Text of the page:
by Greg Muskewitz
Like Anger Management (same director, Peter Segal), it’s another attempt by Adam Sandler to tone down his schtick (and in doing so, pass it on to others, such as his Russian butch co-worker) and aim for the sympathetic, which means that this will be of his more tolerable variety.Re-teamed with Drew Barrymore in hopes of not just sparking the chemistry they shared in The Wedding Singer, but the box office of it too, Sandler falls in love with a girl who happens to suffer from short-term memory loss after a car accident, where her father and steroid-soaked, lisping brother go to all lengths to re-play the same day out of her life over and over. (They have a closet full of the same day’s newspaper, she paints a wall in the garage that they then paint back over, they watch The Sixth Sense (“I didn’t see that coming”), she eats at the diner every day where Sandler meets her.) And of course, those lengths don’t match the ones Sandler goes to, first, to make (or re-make) an impression upon her, and then to help her adjust each and every day to where their relationship stands and what they’ve done together. Of course, all of this is a growth for Sandler, who is a commitment-phobe and hitherto has only dated tourists so as not to be tied down. Minimal mileage is actually accrued in the humorous and joke-y turn on the Memento front, but that still doesn’t warm one up to the movie’s poking fun of it, no matter how sweet Sandler’s character can be. It’s fun, and even perhaps slightly romantic, for a while, but the audience doesn’t suffer from the same ailment that Barrymore does, causing 50 First Dates to tread heavily on already thin ground. And as much as there is a concerted effort made to be more adult, more so than in most Sandler comedies, there is also the inability to relinquish other puerile tidbits in the periphery (particularly the participation of animal slapstick, or “Ten-Second Tom”). It works both ways, allowing Rob Schneider as a native Hawaiian, to make a splash for laughs, but cause a similar shrinking sensation apposite to diving into icy water. With Blake Clark, Sean Astin, Dan Aykroyd, and Allen Covert.[See it if you must.]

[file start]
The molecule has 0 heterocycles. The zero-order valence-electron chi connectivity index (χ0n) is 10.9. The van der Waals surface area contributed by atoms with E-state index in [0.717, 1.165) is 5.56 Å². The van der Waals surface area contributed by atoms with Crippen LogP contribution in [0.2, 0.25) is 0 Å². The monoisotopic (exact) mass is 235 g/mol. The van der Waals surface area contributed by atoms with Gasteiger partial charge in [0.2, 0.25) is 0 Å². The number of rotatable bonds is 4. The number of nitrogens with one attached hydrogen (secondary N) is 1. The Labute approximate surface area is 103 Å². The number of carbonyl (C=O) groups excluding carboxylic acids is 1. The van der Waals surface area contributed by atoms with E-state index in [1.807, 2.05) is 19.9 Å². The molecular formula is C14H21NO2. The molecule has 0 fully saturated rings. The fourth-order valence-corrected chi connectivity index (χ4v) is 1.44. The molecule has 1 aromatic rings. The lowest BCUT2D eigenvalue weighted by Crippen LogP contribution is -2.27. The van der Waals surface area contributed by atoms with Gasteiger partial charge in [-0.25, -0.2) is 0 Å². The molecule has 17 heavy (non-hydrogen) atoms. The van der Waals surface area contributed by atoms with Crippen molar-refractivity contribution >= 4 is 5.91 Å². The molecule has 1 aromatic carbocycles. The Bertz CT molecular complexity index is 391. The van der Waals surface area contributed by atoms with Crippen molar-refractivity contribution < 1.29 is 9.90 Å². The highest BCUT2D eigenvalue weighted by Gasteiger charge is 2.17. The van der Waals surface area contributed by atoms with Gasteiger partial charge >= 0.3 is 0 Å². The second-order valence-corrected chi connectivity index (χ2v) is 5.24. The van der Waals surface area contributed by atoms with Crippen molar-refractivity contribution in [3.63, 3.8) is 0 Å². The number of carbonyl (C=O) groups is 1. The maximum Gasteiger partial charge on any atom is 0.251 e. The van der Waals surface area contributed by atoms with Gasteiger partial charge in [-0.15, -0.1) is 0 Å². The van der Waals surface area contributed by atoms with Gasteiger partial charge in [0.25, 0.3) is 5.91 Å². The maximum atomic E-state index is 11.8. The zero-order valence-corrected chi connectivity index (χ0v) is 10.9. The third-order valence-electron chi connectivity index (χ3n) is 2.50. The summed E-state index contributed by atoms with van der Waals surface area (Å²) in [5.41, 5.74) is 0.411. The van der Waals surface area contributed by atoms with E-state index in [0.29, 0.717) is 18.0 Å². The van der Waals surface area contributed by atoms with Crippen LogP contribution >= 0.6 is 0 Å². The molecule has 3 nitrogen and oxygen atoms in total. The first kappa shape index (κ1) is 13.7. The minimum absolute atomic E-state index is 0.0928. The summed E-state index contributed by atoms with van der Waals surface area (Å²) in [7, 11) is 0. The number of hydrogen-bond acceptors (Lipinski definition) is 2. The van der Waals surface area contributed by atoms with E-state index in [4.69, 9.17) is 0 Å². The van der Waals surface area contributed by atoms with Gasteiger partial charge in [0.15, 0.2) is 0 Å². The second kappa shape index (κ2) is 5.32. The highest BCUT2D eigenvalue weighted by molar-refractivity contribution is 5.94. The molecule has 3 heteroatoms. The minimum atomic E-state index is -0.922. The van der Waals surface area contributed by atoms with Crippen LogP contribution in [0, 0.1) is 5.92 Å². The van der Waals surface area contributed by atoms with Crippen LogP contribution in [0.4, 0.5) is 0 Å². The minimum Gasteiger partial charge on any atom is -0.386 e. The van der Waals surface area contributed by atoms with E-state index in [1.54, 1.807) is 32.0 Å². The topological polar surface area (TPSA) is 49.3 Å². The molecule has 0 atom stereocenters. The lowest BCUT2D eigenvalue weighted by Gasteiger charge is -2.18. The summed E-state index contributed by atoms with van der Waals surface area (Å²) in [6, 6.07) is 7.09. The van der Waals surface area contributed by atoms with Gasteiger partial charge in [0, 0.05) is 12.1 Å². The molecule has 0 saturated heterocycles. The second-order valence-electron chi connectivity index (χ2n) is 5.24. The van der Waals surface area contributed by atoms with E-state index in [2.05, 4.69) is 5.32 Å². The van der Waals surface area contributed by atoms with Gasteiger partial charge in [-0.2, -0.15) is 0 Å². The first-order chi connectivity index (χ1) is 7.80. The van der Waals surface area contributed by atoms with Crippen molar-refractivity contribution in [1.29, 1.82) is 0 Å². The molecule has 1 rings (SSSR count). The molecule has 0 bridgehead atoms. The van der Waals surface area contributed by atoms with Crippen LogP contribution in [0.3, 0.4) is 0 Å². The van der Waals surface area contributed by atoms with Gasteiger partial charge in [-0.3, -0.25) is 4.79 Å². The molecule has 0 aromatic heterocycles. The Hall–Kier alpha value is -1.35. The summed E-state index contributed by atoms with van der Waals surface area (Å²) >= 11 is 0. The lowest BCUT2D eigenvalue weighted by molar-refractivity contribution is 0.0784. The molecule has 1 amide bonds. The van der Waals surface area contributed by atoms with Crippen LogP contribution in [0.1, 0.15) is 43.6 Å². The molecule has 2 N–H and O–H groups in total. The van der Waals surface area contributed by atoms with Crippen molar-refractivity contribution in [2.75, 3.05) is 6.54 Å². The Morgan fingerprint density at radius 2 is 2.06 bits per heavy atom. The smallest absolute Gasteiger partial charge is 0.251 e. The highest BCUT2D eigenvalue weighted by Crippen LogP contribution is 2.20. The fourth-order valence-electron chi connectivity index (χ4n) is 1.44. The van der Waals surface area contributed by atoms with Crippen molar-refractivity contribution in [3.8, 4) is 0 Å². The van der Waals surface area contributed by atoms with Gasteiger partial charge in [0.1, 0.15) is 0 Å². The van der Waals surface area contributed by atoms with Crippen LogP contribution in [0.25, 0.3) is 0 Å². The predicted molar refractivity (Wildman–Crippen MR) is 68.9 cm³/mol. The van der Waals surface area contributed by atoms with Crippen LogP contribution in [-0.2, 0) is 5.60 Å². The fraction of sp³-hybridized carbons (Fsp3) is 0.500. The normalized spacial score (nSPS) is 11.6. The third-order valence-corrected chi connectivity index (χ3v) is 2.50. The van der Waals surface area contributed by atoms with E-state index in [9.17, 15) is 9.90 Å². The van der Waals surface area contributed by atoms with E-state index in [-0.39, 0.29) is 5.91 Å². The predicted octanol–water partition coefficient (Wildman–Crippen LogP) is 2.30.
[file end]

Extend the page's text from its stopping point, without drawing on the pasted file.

"It would be cuter if we could forget as fast as Barrymore's character."
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originally posted: 04/07/04 16:23:40